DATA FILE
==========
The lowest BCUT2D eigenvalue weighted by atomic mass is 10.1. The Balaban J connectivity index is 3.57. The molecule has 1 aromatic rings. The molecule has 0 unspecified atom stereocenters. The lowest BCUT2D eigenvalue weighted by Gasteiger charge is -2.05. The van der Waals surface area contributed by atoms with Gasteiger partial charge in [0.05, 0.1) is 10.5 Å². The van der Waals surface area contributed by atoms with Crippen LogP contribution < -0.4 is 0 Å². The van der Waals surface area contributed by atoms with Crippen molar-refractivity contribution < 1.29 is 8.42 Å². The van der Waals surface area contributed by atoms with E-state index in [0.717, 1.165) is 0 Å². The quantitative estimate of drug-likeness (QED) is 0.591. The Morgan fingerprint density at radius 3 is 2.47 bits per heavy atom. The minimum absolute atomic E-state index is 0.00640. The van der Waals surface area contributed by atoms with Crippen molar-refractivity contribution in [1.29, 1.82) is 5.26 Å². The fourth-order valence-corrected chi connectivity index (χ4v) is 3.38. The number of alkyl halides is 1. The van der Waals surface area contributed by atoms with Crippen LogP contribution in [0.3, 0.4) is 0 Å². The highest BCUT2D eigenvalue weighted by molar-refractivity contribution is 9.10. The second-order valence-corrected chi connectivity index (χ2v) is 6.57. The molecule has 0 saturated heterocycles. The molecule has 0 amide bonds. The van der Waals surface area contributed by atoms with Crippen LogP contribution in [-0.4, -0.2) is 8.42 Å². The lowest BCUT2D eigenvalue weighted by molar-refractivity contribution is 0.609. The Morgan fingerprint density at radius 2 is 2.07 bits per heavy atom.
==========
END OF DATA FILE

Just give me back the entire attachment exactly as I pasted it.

The lowest BCUT2D eigenvalue weighted by atomic mass is 10.1. The Balaban J connectivity index is 3.57. The molecule has 1 aromatic rings. The molecule has 0 unspecified atom stereocenters. The lowest BCUT2D eigenvalue weighted by Gasteiger charge is -2.05. The van der Waals surface area contributed by atoms with Gasteiger partial charge in [0.05, 0.1) is 10.5 Å². The van der Waals surface area contributed by atoms with Crippen LogP contribution < -0.4 is 0 Å². The van der Waals surface area contributed by atoms with Crippen molar-refractivity contribution < 1.29 is 8.42 Å². The van der Waals surface area contributed by atoms with E-state index in [0.717, 1.165) is 0 Å². The quantitative estimate of drug-likeness (QED) is 0.591. The Morgan fingerprint density at radius 3 is 2.47 bits per heavy atom. The minimum absolute atomic E-state index is 0.00640. The van der Waals surface area contributed by atoms with Crippen molar-refractivity contribution in [1.29, 1.82) is 5.26 Å². The fourth-order valence-corrected chi connectivity index (χ4v) is 3.38. The number of alkyl halides is 1. The van der Waals surface area contributed by atoms with Crippen LogP contribution in [0.3, 0.4) is 0 Å². The highest BCUT2D eigenvalue weighted by molar-refractivity contribution is 9.10. The second-order valence-corrected chi connectivity index (χ2v) is 6.57. The molecule has 0 saturated heterocycles. The molecule has 0 amide bonds. The van der Waals surface area contributed by atoms with Crippen LogP contribution in [-0.4, -0.2) is 8.42 Å². The lowest BCUT2D eigenvalue weighted by molar-refractivity contribution is 0.609. The Morgan fingerprint density at radius 2 is 2.07 bits per heavy atom.